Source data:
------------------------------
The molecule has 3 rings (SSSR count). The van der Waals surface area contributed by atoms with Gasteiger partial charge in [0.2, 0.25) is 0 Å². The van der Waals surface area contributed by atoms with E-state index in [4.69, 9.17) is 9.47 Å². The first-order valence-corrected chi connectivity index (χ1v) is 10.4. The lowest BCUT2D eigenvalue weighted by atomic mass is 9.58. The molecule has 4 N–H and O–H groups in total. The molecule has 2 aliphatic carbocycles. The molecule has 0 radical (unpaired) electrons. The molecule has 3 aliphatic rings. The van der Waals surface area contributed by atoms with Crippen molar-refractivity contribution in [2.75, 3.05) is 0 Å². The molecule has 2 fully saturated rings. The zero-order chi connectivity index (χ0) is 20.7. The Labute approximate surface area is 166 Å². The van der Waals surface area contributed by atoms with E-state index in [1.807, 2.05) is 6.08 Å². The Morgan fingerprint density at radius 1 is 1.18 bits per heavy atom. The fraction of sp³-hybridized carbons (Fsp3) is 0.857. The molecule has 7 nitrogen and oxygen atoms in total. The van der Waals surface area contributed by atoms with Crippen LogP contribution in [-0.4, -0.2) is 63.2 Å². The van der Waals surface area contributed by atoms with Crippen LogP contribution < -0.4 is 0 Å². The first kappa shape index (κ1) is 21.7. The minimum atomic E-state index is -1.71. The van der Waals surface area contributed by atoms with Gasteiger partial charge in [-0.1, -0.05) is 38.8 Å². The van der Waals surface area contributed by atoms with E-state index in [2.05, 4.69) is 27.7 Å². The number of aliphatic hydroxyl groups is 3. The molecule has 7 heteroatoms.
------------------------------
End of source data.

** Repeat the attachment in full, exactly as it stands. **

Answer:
The molecule has 3 rings (SSSR count). The van der Waals surface area contributed by atoms with Gasteiger partial charge in [0.2, 0.25) is 0 Å². The van der Waals surface area contributed by atoms with E-state index in [4.69, 9.17) is 9.47 Å². The first-order valence-corrected chi connectivity index (χ1v) is 10.4. The lowest BCUT2D eigenvalue weighted by atomic mass is 9.58. The molecule has 4 N–H and O–H groups in total. The molecule has 2 aliphatic carbocycles. The molecule has 0 radical (unpaired) electrons. The molecule has 3 aliphatic rings. The van der Waals surface area contributed by atoms with Crippen molar-refractivity contribution in [2.75, 3.05) is 0 Å². The molecule has 2 fully saturated rings. The zero-order chi connectivity index (χ0) is 20.7. The Labute approximate surface area is 166 Å². The van der Waals surface area contributed by atoms with E-state index in [1.807, 2.05) is 6.08 Å². The Morgan fingerprint density at radius 1 is 1.18 bits per heavy atom. The fraction of sp³-hybridized carbons (Fsp3) is 0.857. The molecule has 7 nitrogen and oxygen atoms in total. The van der Waals surface area contributed by atoms with Crippen LogP contribution in [-0.4, -0.2) is 63.2 Å². The van der Waals surface area contributed by atoms with Crippen LogP contribution < -0.4 is 0 Å². The first kappa shape index (κ1) is 21.7. The minimum atomic E-state index is -1.71. The van der Waals surface area contributed by atoms with Gasteiger partial charge in [-0.1, -0.05) is 38.8 Å². The van der Waals surface area contributed by atoms with E-state index in [2.05, 4.69) is 27.7 Å². The number of aliphatic hydroxyl groups is 3. The molecule has 7 heteroatoms.